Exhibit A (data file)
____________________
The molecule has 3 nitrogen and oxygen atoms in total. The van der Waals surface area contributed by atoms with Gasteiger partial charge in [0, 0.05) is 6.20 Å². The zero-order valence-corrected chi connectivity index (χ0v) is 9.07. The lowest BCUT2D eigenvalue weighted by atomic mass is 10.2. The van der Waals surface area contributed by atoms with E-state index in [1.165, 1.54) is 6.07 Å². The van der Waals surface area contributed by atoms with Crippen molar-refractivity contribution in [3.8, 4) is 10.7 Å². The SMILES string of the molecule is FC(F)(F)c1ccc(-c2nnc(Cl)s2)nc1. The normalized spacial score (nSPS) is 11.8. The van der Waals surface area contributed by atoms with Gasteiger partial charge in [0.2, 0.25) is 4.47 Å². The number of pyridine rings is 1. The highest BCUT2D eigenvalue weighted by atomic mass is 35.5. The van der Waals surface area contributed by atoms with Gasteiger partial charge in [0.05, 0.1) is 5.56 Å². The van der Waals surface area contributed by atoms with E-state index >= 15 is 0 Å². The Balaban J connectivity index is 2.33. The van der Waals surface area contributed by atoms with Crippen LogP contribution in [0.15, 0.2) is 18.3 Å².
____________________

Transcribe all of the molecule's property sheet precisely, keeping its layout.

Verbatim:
The molecule has 3 nitrogen and oxygen atoms in total. The van der Waals surface area contributed by atoms with Gasteiger partial charge in [0, 0.05) is 6.20 Å². The zero-order valence-corrected chi connectivity index (χ0v) is 9.07. The lowest BCUT2D eigenvalue weighted by atomic mass is 10.2. The van der Waals surface area contributed by atoms with E-state index in [1.165, 1.54) is 6.07 Å². The van der Waals surface area contributed by atoms with Crippen molar-refractivity contribution in [3.8, 4) is 10.7 Å². The SMILES string of the molecule is FC(F)(F)c1ccc(-c2nnc(Cl)s2)nc1. The normalized spacial score (nSPS) is 11.8. The van der Waals surface area contributed by atoms with Gasteiger partial charge in [0.2, 0.25) is 4.47 Å². The number of pyridine rings is 1. The highest BCUT2D eigenvalue weighted by atomic mass is 35.5. The van der Waals surface area contributed by atoms with Gasteiger partial charge in [0.05, 0.1) is 5.56 Å². The van der Waals surface area contributed by atoms with E-state index >= 15 is 0 Å². The Balaban J connectivity index is 2.33. The van der Waals surface area contributed by atoms with Crippen LogP contribution in [0.15, 0.2) is 18.3 Å².